Complementary forages - integration at a whole farm level
Rawnsley, RP and Chapman, DF and Jacobs, JL and Garcia, SC and Callow, MN and Edwards, GR and Pembleton, KG, Complementary forages - integration at a whole farm level, Proceedings of the 5th Australasian Dairy Science Symposium, 13-15 November 2012, Airport Motel and Convention Centre, Melbourne, pp. 314-329. ISBN 978-0-646-58966-4 (2012) [Refereed Conference Paper]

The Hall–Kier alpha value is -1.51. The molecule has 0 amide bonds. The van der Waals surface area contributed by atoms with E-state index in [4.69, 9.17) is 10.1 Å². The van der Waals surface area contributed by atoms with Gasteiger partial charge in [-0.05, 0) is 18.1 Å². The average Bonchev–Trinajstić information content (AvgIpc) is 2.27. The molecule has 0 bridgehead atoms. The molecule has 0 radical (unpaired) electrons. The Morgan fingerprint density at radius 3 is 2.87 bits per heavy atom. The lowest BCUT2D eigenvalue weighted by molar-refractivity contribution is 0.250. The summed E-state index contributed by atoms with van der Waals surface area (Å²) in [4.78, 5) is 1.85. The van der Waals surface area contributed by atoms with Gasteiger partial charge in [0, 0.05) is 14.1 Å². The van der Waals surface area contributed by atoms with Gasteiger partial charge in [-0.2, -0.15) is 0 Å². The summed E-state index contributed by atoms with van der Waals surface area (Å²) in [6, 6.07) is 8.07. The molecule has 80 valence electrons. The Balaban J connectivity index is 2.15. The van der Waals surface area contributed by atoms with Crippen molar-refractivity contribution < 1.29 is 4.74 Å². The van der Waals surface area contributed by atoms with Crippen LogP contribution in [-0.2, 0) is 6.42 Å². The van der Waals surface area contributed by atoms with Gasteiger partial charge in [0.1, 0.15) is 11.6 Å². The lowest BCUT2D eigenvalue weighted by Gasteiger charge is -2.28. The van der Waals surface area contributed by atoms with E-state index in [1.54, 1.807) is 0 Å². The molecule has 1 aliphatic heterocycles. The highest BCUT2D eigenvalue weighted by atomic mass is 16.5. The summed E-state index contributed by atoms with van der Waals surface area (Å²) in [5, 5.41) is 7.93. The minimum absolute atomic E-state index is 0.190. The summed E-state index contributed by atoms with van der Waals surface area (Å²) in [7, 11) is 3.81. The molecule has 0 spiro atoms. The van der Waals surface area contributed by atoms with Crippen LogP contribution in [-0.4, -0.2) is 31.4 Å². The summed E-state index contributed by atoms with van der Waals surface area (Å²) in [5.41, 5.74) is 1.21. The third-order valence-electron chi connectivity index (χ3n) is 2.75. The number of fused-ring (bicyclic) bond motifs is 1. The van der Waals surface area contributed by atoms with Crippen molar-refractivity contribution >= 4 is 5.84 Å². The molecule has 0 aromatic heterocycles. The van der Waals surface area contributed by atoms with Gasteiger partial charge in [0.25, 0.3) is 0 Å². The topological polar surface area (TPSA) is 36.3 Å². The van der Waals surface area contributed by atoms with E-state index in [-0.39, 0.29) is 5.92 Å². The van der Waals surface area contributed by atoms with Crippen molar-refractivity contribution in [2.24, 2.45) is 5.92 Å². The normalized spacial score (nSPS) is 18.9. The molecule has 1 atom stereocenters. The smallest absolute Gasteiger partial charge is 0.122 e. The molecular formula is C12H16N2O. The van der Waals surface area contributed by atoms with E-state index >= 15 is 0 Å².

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A relatively simple, low input and low cost pasture feedbase represents a high proportion of the Australian and New Zealand Dairy industries and these factors enable this type of production system to remain internationally competitive. However, a key limitation of these pasture based dairy systems is periodic differences between herd intake requirements and dry matter (DM) production, caused by strong seasonality and high inter-annual variation in feed supply. This disparity can be moderated somewhat through the strategic management of the herd through altering calving dates and stocking rates, and the feedbase by conserving excess forage and irrigating to smooth seasonal forage availability. Australasian dairy systems are experiencing emerging market and environmental challenges which amongst other things include increased competition for land and water resources, decreasing terms of trade, adaption to a changing and variable climate, an increasing environmental focus to improve nutrient and water use efficiency, and to lower the greenhouse gas emissions intensity of milk production. The integration of complementary forages has long been viewed as a means to manipulate the home grown feed supply, to improve the nutritive value and DM intake of the diet, and to increase the efficiency of inputs utilised. Only recently has integrating complementary forages at the whole farm system level received significant attention and investment for examining their potential benefit. Recent whole of farm research undertaken in both Australia and New Zealand has highlighted the importance of understanding the challenges of the current feedbase and level of complementarity that is required to improve profit, manage risk and/or alleviate/mitigate against adverse outcomes. This paper reviews the most recent systems level research into complementary forages, discusses approaches to modelling their integration at the whole farm and highlights the potential of complementary forages to address the major challenges currently facing pasture based dairy systems.